• Bivariate Analysis:
      • Compare ‘cases and controls’ or ‘exposed and unexposed’ (depending upon study type) for the exposure and confounding factors under study, while using appropriate tests of statistical significance or measures of strength of association with confidence intervals
      • In text do not describe the tables in full, rather restrict to important findings an conclusions: positive or negative, whether statistically significant or not
    • Multivariate analysis: (If applicable)
      • To control for the effect of confounding factors on relationship between exposure and outcome variables
      • To study the relative effect of multiple exposure variables
    • Pending results, including laboratory


  • What do the findings mean
    • Interpretation of study results: How does what you found compare with what has already been written about the disease? How is it the same? How does it differ? Which criteria of causality have been met? Does the interpretation fit the descriptive epidemiology?
    • Theoretical implications of what you found
    • Practical application, if any, of what you found
    • Limitations of study design and possible bias


  • What can you determine based on what you did and what you found?
  • Only 2-5 sentences


  • What should be done next?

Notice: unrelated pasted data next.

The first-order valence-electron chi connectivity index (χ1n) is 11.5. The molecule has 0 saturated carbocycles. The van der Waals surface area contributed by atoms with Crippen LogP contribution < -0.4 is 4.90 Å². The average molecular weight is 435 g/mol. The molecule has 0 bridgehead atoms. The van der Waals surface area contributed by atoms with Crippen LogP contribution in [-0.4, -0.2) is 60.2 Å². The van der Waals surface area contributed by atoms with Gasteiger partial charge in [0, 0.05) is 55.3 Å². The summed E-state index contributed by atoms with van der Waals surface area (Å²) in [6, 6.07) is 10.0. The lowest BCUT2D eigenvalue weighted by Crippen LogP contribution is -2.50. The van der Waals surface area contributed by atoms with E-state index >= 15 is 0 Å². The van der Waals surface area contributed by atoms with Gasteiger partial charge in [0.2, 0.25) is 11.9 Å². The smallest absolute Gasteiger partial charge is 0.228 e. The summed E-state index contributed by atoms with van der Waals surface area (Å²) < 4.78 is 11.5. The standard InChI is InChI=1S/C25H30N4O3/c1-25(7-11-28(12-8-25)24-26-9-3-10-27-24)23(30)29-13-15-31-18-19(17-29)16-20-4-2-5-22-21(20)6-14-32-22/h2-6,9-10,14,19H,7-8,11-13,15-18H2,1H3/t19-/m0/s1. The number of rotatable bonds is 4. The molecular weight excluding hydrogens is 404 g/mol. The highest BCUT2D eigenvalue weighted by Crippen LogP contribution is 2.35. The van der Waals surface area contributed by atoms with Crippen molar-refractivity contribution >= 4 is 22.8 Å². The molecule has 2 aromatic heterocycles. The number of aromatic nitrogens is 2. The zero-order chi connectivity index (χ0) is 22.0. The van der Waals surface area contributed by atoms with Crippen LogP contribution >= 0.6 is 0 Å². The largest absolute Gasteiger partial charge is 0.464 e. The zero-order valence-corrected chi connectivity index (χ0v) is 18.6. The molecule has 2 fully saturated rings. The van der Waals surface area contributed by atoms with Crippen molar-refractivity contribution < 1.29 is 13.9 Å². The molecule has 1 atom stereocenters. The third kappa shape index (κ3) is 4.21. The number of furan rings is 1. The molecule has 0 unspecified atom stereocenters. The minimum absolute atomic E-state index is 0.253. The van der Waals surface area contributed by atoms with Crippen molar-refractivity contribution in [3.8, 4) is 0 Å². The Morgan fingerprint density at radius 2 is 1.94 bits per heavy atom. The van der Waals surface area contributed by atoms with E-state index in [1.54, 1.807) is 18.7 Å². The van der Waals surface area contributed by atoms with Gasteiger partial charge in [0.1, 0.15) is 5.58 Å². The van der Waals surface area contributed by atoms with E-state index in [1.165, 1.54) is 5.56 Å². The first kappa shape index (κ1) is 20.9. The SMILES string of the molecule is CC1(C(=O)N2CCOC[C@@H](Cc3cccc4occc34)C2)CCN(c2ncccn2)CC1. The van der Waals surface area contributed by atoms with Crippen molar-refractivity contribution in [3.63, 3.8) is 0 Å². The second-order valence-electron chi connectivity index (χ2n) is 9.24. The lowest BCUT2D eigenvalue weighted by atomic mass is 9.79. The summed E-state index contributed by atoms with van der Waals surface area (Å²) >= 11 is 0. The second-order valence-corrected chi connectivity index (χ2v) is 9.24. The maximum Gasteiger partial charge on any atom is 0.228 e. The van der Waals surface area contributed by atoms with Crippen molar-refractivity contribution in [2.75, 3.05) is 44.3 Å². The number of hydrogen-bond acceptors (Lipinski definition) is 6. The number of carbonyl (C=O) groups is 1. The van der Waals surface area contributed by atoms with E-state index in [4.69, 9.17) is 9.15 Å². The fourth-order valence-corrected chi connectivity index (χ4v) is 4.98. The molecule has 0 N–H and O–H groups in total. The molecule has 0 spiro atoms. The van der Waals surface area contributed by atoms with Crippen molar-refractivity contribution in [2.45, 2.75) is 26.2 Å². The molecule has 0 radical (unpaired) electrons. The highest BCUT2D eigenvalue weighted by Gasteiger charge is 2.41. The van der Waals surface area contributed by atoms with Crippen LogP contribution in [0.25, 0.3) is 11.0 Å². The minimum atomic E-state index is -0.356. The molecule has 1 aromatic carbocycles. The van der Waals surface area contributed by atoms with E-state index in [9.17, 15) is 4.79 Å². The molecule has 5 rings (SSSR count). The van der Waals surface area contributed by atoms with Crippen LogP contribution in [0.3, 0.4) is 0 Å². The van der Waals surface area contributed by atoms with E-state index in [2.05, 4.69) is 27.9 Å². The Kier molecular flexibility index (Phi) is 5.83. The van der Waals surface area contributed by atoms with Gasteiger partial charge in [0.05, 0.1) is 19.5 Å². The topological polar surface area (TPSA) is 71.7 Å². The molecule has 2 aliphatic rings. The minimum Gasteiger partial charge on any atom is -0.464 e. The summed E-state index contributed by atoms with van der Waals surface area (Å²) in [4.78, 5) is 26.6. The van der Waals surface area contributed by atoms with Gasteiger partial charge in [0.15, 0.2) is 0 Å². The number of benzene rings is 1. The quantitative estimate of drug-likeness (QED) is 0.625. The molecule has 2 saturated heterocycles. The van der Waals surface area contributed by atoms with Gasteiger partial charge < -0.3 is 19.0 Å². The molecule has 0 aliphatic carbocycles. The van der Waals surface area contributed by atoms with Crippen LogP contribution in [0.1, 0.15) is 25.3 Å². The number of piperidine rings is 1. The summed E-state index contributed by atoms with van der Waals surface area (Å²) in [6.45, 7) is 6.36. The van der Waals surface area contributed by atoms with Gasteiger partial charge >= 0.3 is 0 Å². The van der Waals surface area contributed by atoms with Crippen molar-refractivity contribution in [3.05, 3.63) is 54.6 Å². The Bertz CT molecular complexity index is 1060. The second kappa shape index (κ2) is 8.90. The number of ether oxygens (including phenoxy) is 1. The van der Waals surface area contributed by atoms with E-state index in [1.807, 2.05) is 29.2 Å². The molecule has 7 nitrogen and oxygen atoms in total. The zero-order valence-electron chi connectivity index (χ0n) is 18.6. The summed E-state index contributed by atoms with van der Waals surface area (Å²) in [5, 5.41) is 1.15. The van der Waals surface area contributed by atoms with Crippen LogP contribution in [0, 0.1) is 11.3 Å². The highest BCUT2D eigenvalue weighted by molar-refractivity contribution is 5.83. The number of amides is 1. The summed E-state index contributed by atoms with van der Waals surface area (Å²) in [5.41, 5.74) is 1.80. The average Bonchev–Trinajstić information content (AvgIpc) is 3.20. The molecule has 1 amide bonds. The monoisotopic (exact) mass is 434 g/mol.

• Prevention and control measures undertaken
    • Further or future studies recommended
  • Base your recommendation only on the findings of your study, not on the basis of general information available about the disease under discussion.


  • A small list of pertinent references related to the disease under investigation.
  • Follow the pattern given in ‘Uniform requirements for Manuscripts submitted to Biomedical journals’ for citation of references.


  • Acknowledge all the staff in health and other departments who supported in conducting the study, including laboratory personnel
  • Acknowledge the community members who helped in the study
  • Also acknowledge the participants of the study

    • Each table, chart and graph should be on a separate page at the end of the report.
    • Number each table, chart or graph consecutively (Table 1, Table 2, Chart 1, Chart 2, Chart 3, Graph 1, Graph 2)
    • Tables and graphs should have a clear title indicating its contents, usually contain the place and year of conduction of study


  • In all sections, please use both the Hijra date and the Gregorian date. As with the date at the beginning of the report, Put the Hijira first and the Gregorian immediately following (in parentheses): 1 Rabbi AlAwal 1426 (April 10, 2005)
  • For choice of font and format follow the FETP sample for report submission available with FETP course coordinator